China’s state-run telecom companies are no strangers to angry customers, who complain loudly and often about poor service or hidden charges. But the companies experienced a new level of consumer rage over the weekend as rumors emerged that they’re working on a plan to charge for the use of the country’s most popular free mobile application, which they did not develop and do not operate.
The application in question is WeChat, a messaging and social media program created by China’s largest listed Internet company Tencent. Since its introduction two years ago, the app, which allows users to send voice and text messages and also share photos with groups of contacts, has accrued more than 300 million users.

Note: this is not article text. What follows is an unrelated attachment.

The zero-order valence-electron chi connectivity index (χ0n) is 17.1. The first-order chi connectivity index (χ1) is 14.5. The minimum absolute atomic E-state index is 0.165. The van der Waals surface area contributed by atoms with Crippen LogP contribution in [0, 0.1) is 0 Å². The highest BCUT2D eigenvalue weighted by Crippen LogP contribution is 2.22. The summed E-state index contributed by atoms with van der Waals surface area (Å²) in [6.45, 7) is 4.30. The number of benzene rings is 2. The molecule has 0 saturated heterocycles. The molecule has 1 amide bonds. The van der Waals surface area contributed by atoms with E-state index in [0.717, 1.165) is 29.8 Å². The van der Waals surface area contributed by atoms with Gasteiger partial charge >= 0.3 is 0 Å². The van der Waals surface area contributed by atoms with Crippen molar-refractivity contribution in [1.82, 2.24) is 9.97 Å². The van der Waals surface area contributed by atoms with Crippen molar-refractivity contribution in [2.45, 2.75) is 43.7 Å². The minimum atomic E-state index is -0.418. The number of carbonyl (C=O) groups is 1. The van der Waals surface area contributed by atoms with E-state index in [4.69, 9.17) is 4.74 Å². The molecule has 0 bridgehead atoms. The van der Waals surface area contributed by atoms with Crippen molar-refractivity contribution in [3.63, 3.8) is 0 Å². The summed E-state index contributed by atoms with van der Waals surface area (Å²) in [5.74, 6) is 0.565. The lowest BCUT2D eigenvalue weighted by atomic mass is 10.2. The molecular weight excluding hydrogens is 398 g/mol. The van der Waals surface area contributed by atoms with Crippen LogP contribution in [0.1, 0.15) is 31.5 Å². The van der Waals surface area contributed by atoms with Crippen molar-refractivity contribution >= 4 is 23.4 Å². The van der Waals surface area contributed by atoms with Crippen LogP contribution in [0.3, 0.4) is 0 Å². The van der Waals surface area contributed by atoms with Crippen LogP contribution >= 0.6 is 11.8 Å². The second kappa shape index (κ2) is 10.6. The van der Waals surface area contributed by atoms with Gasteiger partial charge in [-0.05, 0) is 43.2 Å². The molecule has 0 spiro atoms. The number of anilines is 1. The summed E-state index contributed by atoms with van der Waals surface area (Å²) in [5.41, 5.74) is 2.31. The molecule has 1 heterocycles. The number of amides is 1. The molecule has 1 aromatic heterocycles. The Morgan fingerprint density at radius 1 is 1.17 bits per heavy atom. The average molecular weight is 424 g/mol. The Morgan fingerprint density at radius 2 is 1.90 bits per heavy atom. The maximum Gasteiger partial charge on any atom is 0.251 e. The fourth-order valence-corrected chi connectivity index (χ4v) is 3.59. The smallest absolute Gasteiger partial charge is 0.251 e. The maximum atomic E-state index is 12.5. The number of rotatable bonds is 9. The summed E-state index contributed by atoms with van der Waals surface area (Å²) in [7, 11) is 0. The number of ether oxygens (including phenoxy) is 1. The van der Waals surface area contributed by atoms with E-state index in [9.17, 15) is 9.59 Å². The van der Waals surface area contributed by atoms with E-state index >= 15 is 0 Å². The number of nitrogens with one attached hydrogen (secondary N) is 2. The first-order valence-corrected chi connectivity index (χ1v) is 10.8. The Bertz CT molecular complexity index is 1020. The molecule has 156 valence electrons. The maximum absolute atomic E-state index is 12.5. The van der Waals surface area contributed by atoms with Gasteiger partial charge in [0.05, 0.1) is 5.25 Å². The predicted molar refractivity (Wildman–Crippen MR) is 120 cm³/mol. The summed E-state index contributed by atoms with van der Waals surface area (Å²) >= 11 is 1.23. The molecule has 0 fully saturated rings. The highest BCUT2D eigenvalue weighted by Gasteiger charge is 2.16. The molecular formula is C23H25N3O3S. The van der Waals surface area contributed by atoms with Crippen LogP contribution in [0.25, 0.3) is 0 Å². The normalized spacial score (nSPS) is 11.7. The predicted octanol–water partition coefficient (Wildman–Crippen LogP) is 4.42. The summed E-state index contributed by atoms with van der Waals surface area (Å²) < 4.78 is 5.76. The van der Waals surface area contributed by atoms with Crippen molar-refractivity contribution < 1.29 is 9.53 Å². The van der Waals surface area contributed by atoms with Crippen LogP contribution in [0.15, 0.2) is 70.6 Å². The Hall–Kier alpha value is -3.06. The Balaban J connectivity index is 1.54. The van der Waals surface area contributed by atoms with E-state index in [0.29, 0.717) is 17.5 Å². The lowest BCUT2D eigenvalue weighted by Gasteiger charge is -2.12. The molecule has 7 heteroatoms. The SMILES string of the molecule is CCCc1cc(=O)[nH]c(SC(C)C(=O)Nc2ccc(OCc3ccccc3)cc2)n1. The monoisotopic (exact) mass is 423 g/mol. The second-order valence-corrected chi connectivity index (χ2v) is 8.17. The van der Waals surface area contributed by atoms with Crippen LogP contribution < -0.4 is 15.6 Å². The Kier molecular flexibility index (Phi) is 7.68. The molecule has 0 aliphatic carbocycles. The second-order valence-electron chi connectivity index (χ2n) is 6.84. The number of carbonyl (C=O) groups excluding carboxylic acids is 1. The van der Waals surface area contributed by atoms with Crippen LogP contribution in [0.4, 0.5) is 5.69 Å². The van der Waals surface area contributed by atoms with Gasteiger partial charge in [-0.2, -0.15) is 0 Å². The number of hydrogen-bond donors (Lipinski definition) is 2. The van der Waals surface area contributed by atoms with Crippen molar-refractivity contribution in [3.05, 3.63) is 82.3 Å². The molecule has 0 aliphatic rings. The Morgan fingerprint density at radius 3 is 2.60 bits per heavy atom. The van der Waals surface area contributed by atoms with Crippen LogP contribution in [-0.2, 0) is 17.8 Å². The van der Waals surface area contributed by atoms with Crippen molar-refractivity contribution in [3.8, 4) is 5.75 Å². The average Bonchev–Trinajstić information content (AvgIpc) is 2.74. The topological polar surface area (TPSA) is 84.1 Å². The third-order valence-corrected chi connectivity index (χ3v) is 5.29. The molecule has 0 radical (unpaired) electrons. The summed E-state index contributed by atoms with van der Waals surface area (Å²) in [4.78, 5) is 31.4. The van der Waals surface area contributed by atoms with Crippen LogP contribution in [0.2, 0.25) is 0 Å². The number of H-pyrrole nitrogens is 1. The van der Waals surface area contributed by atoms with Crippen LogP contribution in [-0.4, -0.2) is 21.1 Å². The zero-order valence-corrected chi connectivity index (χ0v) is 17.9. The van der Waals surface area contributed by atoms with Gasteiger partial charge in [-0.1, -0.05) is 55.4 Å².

It’s not just Apple (although there may be some anti-US tit-for-tat1 in Apple’s case). It’s State-owned Enterprises (SOEs), like China Mobile, against tech companies.
Any Apple observer should closely follow stories involving SOEs and tech companies closely, for a very simple reason:
What’s China Mobile worth to Apple? $100/share? $200? All we know is that Cook deemed it worth an apology.
There’s also a good discussion in that article about Apple’s PR weakness ↩